Hernandezes Plan Patchwork Retirement

Scot Shop seeks new tailor team for letter jackets

Jose and Yolanda Hernandez have sewn various patches on most Highland Park High School jackets and uniforms for 40 years.

“I pin them; he sews them,” Yolanda explained. “And we still do alterations.”

But now the beloved couple plans to slow down to a pace closer to retirement, much to the chagrin of the Scot Shop’s Shelly Power. 

The couple’s long association with Scots letter jackets began after they opened Preston Shoe and Tailor at Preston Center in 1973.

“We started getting patches coming in,” Yolanda recalled. “Parents would bring in the jackets, and we would fix them.”

They closed that shop 19 years ago and began working out of their Farmers Branch home.

“We started picking up at the Scot Shop,” Jose said.

“And delivering them to each individual house,” Yolanda finished.

“No one can believe they got that kind of service these days,” Shelly interjected.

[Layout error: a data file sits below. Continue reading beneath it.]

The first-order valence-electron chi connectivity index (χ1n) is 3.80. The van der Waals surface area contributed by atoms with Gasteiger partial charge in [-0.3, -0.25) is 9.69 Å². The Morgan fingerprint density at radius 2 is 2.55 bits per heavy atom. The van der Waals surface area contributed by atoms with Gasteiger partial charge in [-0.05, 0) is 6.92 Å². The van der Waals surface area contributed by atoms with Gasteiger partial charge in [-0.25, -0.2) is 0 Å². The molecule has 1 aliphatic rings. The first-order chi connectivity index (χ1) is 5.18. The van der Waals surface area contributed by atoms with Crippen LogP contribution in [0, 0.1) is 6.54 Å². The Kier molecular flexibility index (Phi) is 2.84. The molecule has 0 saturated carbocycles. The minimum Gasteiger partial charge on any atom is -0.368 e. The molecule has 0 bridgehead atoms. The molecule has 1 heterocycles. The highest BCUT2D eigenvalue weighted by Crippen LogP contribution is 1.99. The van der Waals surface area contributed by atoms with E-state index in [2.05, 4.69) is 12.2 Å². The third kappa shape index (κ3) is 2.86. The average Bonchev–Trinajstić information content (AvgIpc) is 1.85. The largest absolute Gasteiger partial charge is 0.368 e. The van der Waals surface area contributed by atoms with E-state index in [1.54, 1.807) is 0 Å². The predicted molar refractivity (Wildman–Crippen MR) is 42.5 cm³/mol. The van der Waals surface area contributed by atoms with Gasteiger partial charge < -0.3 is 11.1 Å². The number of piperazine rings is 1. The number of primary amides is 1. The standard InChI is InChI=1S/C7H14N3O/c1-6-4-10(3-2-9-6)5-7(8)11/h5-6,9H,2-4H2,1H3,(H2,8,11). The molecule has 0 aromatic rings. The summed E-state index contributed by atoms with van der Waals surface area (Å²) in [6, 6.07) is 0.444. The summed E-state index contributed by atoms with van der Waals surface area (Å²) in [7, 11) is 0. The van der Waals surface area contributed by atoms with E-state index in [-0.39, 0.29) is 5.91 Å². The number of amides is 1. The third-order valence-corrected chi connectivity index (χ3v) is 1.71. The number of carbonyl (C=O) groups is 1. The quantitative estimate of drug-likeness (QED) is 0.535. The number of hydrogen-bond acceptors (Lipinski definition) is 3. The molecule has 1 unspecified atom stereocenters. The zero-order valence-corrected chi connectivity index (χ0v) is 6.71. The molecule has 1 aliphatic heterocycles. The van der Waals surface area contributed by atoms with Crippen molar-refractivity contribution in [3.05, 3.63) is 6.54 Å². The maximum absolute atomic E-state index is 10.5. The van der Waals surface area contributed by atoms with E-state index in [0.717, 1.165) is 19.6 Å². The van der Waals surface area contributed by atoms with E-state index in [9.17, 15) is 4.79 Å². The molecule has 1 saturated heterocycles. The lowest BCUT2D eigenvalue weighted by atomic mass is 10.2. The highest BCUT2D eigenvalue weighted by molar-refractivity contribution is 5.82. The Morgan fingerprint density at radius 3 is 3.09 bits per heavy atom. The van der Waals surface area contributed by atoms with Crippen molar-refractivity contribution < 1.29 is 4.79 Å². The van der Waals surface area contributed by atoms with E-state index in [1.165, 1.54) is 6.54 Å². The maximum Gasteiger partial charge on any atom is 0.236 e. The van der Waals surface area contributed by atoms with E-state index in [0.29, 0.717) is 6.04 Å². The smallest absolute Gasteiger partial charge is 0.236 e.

Home deliveries ended about a year and a half ago.

“It got to where it was a lot of driving,” explained Jose, who looks younger than his 86 years. 

Shelly’s sister, Laura Graham, also works at the Scot Shop. She described Jose and Yolanda as “the most loyal, hardworking, kind people I’ve ever met.”

“Joe’s been bringing us tamales on Fridays and gift baskets at Christmas,” Shelly said. “They really take care of us when we’re the ones who should really be taking better care of them.”

She emailed about their semi-retirement and “had droves of jackets coming in – as if no one else in the world could do it like they could.”

During the school year in the patch sewing business, every season is busy season.

“In August, just before the pictures for the yearbook, we’re bombarded with jackets,” Yolanda said. “There’s football, basketball, tennis, track, golf, some swimming, powerlifters—”

“And the band,” Jose added.

Shelly sighed.

“We’re never going to find anyone like them,” she conceded. “But we’re working to partner with somebody because the parents are asking, ‘What are we going to do?’  We’re really going to miss them.”

“Apparently, that’s a trade that’s just dying because not many people are doing it anymore,” Jose said.

Though stepping back, Jose and Yolanda don’t plan to give up the trade entirely.

“If we retired, we’d probably die tomorrow,” she said. “We are still capable of working, and as long as we’re capable, we’ll continue working.” 

“We can still do the job,” a grinning Jose said, adding, “if they want to drive out to the house.

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